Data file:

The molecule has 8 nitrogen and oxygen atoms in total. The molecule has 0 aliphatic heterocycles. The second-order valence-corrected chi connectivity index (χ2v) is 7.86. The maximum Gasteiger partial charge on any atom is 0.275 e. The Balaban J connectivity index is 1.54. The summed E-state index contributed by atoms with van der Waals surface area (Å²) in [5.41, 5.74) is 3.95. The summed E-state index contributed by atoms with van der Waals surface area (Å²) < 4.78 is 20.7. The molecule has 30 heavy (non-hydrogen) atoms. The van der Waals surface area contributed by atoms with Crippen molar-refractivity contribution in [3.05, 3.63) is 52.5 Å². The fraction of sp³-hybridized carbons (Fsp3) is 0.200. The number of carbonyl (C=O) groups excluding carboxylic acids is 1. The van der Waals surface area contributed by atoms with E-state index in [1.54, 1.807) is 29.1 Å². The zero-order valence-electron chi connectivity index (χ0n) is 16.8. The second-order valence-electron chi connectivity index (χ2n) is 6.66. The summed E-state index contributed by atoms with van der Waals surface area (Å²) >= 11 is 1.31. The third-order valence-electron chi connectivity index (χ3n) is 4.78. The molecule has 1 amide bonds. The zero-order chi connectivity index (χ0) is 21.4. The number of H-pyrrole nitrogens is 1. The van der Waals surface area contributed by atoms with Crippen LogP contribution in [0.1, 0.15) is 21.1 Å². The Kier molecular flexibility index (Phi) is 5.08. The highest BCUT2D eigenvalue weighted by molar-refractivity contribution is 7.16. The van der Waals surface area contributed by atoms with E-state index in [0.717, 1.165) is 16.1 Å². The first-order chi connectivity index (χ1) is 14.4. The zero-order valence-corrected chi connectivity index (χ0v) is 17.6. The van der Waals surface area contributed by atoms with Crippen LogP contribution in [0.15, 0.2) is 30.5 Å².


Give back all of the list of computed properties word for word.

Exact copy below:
The molecule has 8 nitrogen and oxygen atoms in total. The molecule has 0 aliphatic heterocycles. The second-order valence-corrected chi connectivity index (χ2v) is 7.86. The maximum Gasteiger partial charge on any atom is 0.275 e. The Balaban J connectivity index is 1.54. The summed E-state index contributed by atoms with van der Waals surface area (Å²) in [5.41, 5.74) is 3.95. The summed E-state index contributed by atoms with van der Waals surface area (Å²) < 4.78 is 20.7. The molecule has 30 heavy (non-hydrogen) atoms. The van der Waals surface area contributed by atoms with Crippen molar-refractivity contribution in [3.05, 3.63) is 52.5 Å². The fraction of sp³-hybridized carbons (Fsp3) is 0.200. The number of carbonyl (C=O) groups excluding carboxylic acids is 1. The van der Waals surface area contributed by atoms with E-state index in [1.54, 1.807) is 29.1 Å². The zero-order valence-electron chi connectivity index (χ0n) is 16.8. The second-order valence-electron chi connectivity index (χ2n) is 6.66. The summed E-state index contributed by atoms with van der Waals surface area (Å²) >= 11 is 1.31. The third-order valence-electron chi connectivity index (χ3n) is 4.78. The molecule has 1 amide bonds. The zero-order chi connectivity index (χ0) is 21.4. The number of H-pyrrole nitrogens is 1. The van der Waals surface area contributed by atoms with Crippen LogP contribution in [0.1, 0.15) is 21.1 Å². The Kier molecular flexibility index (Phi) is 5.08. The highest BCUT2D eigenvalue weighted by molar-refractivity contribution is 7.16. The van der Waals surface area contributed by atoms with E-state index in [0.717, 1.165) is 16.1 Å². The first-order chi connectivity index (χ1) is 14.4. The zero-order valence-corrected chi connectivity index (χ0v) is 17.6. The van der Waals surface area contributed by atoms with Crippen LogP contribution in [0.15, 0.2) is 30.5 Å².